No Maid of Mine, Your Honor . . . Defendant Gets Probation in Illegal Servant Case
Upstate New Yorker Annie George, 41 years old, was convicted of illegally harboring – in her mansion – an undocumented household servant for almost 5½ years. The 20,000-square-foot granite-and-stone structure, located roughly 15 miles northwest of Albany, was used as a home and as a seasonal hotel.
Assistant U.S. Attorney Richard Belliss asserted George allegedly owed an Indian woman – Valsamma Mathai – $317,000 for 5½ years’ work as a household maid. Mathai claimed she was paid only $26,000 over the same period of time, an amount largely sent to support her family in India – which left her little if nothing to live on. Furthermore, George had allegedly threatened Mathai with deportation. It was also alleged that George kept her illegally because it was cheaper than hiring someone legally.
Criminal defense attorney Mark Sacco argued that (1) because her husband (and a son) had died tragically in a 2009 plane crash, George had been forced to raise the remaining 5 children and run the mansion-hotel business singlehandedly, (2) she had no idea Mathai was in the U.S. illegally, (3) she had “inherited” that “situation” because of her husband’s death, and (4) she had no prior criminal history.
While George was acquitted of the more serious charge – keeping the victim for personal financial gain – the Court was nonetheless stern. In his sentence U.S. District Judge Gary Sharpe ordered the mansion forfeit (it has an estimated value of $1.9 million – of which George owns 10%), and that George serve 5 years’ probation (including 8 months home confinement).
Judge Sharpe summed up the reason for his decision: “You lied [in trial testimony] . . . and you tried to hoodwink the jury.”
Ironically (or not), this issue of truthful testimony seemed to have come to a head, during trial and jury deliberation, over a single point of evidence – a garbled tape with different voices on it. This tape had been recorded and produced by Mathai’s son (he lives in India). George had vehemently denied her voice was a part of that tape.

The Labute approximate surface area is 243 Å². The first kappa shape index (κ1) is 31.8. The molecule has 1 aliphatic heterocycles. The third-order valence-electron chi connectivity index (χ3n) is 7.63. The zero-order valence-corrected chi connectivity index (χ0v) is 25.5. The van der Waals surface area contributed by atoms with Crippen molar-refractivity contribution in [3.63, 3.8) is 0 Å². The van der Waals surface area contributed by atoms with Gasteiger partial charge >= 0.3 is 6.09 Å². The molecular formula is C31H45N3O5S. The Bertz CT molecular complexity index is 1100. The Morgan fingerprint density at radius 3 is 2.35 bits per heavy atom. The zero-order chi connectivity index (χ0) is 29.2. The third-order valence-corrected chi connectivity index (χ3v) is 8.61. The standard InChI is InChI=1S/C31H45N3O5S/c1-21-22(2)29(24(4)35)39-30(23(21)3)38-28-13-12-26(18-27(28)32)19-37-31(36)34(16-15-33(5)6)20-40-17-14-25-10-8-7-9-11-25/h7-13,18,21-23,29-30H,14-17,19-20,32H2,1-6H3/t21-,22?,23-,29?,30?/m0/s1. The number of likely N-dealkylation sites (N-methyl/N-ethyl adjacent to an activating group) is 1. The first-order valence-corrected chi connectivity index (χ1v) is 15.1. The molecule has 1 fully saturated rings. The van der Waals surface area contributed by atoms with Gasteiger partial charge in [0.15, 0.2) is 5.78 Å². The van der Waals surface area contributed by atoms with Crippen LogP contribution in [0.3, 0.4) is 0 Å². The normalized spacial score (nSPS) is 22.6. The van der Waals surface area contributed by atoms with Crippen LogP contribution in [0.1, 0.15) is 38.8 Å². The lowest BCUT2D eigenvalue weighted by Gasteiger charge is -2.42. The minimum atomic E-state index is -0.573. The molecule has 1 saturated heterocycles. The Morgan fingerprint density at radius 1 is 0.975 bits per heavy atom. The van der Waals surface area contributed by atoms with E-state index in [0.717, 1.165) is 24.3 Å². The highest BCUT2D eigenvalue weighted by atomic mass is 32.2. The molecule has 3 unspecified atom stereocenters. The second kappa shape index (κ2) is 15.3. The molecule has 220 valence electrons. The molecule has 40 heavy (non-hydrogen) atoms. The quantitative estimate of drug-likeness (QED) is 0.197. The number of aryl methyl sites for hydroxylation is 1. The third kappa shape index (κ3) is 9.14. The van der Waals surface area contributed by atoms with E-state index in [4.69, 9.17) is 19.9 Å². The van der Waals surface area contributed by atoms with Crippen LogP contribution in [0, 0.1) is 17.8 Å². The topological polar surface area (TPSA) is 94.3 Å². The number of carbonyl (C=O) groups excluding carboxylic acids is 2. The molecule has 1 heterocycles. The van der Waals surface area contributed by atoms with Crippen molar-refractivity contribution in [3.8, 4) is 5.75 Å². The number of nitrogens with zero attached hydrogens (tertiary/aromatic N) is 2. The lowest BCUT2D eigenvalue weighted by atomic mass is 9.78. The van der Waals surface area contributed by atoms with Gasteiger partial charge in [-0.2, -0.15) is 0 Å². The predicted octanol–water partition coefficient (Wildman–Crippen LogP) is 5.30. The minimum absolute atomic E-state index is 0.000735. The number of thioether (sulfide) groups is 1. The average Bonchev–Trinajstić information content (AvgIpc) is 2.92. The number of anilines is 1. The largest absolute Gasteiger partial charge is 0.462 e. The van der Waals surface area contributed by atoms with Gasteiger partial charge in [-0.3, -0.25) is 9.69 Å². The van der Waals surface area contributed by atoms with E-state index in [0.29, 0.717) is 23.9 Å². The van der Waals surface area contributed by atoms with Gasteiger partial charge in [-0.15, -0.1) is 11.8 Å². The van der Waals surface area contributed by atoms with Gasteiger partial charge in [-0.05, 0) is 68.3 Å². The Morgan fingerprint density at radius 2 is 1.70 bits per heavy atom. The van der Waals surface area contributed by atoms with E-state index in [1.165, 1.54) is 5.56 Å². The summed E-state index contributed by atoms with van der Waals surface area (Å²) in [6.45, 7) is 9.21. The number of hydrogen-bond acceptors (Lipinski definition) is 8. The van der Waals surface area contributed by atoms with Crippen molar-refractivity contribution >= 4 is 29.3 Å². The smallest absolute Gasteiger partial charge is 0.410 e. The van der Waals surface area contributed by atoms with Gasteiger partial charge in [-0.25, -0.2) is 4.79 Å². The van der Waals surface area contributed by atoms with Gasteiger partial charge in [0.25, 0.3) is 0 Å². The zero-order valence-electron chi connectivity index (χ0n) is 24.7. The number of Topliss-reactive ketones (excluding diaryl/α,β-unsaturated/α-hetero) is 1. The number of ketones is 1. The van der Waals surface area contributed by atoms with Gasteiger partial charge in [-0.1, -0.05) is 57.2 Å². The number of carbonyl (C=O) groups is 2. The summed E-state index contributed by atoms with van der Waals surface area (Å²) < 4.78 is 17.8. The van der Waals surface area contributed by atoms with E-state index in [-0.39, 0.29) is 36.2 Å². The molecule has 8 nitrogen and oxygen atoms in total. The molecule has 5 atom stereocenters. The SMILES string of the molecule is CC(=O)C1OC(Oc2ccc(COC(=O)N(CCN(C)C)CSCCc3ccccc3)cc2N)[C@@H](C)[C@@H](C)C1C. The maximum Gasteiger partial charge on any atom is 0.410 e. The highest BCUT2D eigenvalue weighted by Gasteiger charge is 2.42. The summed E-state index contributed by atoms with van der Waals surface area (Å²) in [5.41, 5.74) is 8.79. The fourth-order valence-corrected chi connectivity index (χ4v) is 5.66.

Immediately after sentencing, Sacco stated he would appeal both the conviction and the mansion seizure. “She’s proclaimed her innocence, so we will appeal.”
No determination was made regarding Mathai’s status as an illegal alien or if she would receive any financial compensation.
For The Blanch Law Firm this otherwise-overlooked upstate case resonates with two important, present issues.
On a regular basis around the U.S., local news items surface reporting of servants or other help – often trafficked into this country illegally – being abused by employers. So many more of these abuses go unreported. . . . Often enough, understandably, these news items provoke the sympathy of listeners.
However, what is not reported is the issue that these employers may be victims as well – victims who are innocently duped by an agency or by the help they hire. Is it possible Mathai originally provided false paperwork? One can only go so far, to check out a worker’s credentials . . . without treading on individual rights (and one’s own paranoia).
Human trafficking within the U.S. is filled with these situations. However, there seems to be little sympathy for employers who unwittingly hire illegal immigrants. Sympathy aside, a balance of understanding is needed.
The other issue is the crucial, game-changing evidence in this case – the garbled voice tape. Much had been made of it – by the prosecution, by the jury (and, it seems, by the judge). This is troubling, since there is no definitive analysis regarding voice identification – unlike handwriting analysis, which is a more exact science.
In other, more high-profile cases, such recordings have been presented as evidence as well – and it seems the willingness (or not) to accept such evidence as factual is both subjective and personal. And perhaps disturbingly . . . is more influenced by what one is willing to hear.
— Stephen Heath-Jones